When a bridge is weak, and a heavy truck tries to ride on it, the bridge collapses. We must be mindful of load-bearing capacity in public administration. We should cautiously introduce small loads, and increase the load only after we are confident that the systems are capable. The design of the GST
that’s being attempted, with high rates and complex rules, is a big load that’s being sent into a weak system. The 12 big companies that are being sent into the new bankruptcy
process are a big load that’s being sent on to a fledgling system. We risk organisational rout.
We should learn to walk before we can run. This simple idea has far-reaching consequences for public administration. Every government system has a certain capability. If we ask a weak system to handle a big challenge, this tends to collapse with pervasive corruption
and lack of enforcement (see: Ajay Shah’s blog
Consider a government office that manages land titles. Suppose it is able to handle a load of 50 transactions a day. Suppose 500 transactions happen each day. This is going to generate an ‘organisational rout’ with an ever-extending backlog, chaos, and corruption.
The load in this case is measured by transactions per day.
There are two other dimensions of load in public administration: How much discretion do officials have, and what is at stake? The hardest systems in public administration are those that involve high stakes, where officials have the discretion, and the number of transactions is large. A school teacher who does not show up at work only steals Rs 10,000 a month: The stakes are low. A corrupt judge or policeman or tax officer, in contrast, makes crores of rupees as the stakes are high.
What is load in the bankruptcy
process? In a defaulting firm, a loss has taken place in the past. The bankruptcy
process allocates the loss. The stakes are the highest with big bankruptcies. The persons who face large losses owing to the working of the bankruptcy
process will hire high-powered legal teams, and spend money on all means fair and foul, to push the loss to someone else.
What gives load-bearing capacity in the bankruptcy
process? The basic architecture of the Bankruptcy
Legislative Reforms Committee (BLRC) is capable of high loads. Load-bearing capacity now comes from six things: (1) building a sound Insolvency and Bankruptcy
Code (IBC), (2) building a sound Insolvency and bankruptcy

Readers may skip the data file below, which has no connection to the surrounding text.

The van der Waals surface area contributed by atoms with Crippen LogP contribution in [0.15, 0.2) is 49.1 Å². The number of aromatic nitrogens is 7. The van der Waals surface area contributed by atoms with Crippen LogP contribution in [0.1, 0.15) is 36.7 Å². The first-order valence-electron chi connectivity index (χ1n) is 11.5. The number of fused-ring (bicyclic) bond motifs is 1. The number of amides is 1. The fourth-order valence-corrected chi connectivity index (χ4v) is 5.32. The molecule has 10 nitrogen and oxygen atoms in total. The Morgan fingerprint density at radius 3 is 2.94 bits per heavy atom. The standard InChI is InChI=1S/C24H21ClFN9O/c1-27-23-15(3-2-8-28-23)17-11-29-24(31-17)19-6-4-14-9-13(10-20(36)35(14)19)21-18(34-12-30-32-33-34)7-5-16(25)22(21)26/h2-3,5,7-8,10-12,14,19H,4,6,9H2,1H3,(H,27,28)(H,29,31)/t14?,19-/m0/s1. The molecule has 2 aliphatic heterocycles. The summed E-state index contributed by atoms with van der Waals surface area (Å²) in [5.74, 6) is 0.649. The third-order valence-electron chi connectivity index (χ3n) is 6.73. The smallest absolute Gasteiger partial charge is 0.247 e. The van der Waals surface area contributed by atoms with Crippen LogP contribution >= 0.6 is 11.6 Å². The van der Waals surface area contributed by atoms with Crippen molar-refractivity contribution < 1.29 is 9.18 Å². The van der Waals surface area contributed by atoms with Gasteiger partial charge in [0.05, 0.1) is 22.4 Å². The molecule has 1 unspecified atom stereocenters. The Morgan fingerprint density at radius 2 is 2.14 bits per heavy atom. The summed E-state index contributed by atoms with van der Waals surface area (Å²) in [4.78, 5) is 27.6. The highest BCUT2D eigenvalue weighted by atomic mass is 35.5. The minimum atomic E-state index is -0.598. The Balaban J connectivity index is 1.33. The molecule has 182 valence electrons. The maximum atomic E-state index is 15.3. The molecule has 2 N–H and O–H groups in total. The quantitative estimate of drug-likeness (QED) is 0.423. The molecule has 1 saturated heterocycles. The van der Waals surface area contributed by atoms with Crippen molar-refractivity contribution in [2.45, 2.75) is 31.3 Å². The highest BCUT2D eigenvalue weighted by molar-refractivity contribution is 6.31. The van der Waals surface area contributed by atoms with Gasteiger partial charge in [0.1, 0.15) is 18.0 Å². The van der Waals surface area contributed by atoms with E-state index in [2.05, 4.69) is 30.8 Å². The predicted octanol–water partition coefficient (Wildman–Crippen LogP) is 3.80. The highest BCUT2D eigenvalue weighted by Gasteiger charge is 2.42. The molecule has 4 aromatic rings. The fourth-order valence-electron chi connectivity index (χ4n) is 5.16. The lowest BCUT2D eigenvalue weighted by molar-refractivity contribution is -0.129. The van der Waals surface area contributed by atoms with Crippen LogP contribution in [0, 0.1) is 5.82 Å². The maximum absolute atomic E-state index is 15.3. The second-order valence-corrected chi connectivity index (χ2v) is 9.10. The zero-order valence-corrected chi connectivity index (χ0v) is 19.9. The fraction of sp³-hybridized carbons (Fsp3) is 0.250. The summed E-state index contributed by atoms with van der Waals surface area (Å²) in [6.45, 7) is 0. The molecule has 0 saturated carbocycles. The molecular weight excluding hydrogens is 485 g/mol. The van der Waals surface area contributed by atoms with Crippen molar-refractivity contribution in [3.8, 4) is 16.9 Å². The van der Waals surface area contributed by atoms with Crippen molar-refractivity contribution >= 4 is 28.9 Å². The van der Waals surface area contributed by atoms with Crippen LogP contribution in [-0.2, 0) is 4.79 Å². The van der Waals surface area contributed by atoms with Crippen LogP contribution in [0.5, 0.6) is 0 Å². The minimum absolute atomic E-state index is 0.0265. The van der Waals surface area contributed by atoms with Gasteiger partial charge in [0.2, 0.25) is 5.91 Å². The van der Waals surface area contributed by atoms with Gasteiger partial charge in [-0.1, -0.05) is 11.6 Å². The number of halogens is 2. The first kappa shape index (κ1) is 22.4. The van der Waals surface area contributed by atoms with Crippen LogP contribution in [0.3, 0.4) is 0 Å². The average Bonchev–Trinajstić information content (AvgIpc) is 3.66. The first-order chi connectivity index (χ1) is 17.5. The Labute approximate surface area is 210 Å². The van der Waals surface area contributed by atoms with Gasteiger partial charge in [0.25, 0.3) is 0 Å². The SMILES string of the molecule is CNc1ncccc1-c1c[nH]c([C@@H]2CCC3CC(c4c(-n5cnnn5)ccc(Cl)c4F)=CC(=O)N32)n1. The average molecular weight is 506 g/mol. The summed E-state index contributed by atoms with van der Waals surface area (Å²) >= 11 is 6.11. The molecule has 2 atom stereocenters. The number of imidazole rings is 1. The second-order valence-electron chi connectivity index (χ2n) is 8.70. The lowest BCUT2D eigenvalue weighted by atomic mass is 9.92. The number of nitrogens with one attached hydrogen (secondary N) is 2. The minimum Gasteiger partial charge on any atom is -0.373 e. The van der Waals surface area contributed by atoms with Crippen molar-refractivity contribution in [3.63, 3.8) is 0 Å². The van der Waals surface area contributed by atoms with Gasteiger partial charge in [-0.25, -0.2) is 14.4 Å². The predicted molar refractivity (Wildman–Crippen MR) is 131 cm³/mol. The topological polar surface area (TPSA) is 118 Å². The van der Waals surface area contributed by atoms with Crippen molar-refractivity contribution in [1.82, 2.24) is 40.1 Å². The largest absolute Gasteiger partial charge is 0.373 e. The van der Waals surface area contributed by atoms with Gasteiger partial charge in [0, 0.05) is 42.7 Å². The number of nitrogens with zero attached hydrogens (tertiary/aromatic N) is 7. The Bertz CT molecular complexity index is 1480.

Board of India (IBBI), (3) run a sound regulation-making process at the IBBI and draft high-quality regulations, (4) building a sound profession of insolvency professionals, (5) building a sound industry of information utilities, and (6) and building a sound National Company Law Tribunal.
When all six elements were fledgling, it made sense to put small test cases through the new bankruptcy
code. Roughly 100 small cases have begun, which is a good thing. As they go through the process, numerous flaws will be identified. A talented team is required to rapidly diagnose the failures of the system, and rapidly solve them. This team has yet to be created.
So far, not even one case has come out at the finish line, so we should be tentative in our assessment of the load-bearing capacity. Many flaws are visible which are not being addressed. Under these conditions, the entry of 12 big cases makes me nervous. Big cases are the highest load. This will place a new level of stress upon our six fledgling systems. We run the risk of an organisational rout.
Once a big case has started on the IBC journey, there is no turning back. The wise course now would be to build a talented team that will carefully watch every step that takes place with the 100 small cases and, particularly, the big ones, rapidly solve problems as they become visible, and build the six elements of load-bearing capacity. In addition, it would be wise to not undertake premature load bearing, i.e. bring additional big cases into the IBC, for the next year or two while the six systems are as yet unproven.
Load bearing in the GST
What is load in a GST? When the tax rate is high, the incentive for evasion goes up, which increases load. Multiple rates create opportunities for arbitrage through mis-classification. If ice cream has a high rate and yogurt has a low one, producers will surely sell ice cream mixed with a bit of yogurt under the garb of yogurt. This increases the demand upon enforcement capability, while giving more discretion to officials. The GST involves more load when there are multiple administrative authorities.
What gives load bearing in the GST?
We need a unified Central Board of Taxes (CBT) that triangulates between corporate income tax and the GST.
This needs to be backed by a strong database and research capability. The CBT combines legislative, executive and quasi-judicial branches. It must be grounded in a Tax Administration Act that sets out sound processes for the three processes. It needs sound reporting and accountability mechanisms, and oversight by a board with a careful design of composition and powers (see: How to build tax administration
). The CBT must be the only tax administration seen by firms operating in more than one state. The GSTN
and e-filing are on the right direction. But a thin layer of computerisation cannot substitute for deep public administration reform.
In the Indian GST
reform, we have embarked on the highest possible load. At the same time, we lack load-bearing capacity. We run the risk of an organisational rout (see: Design of the Indian GST
In the case of the bankruptcy
reform, the basic BLRC architecture is sound, but the implementation is faulty. The solution is visible in the form of one talented team. In the case of the GST, the basic architecture of GST
policy and administration is broken, so the journey for the Ministry of Finance is harder.
The writer is a professor at National Institute of Public Finance and Policy, New Delhi
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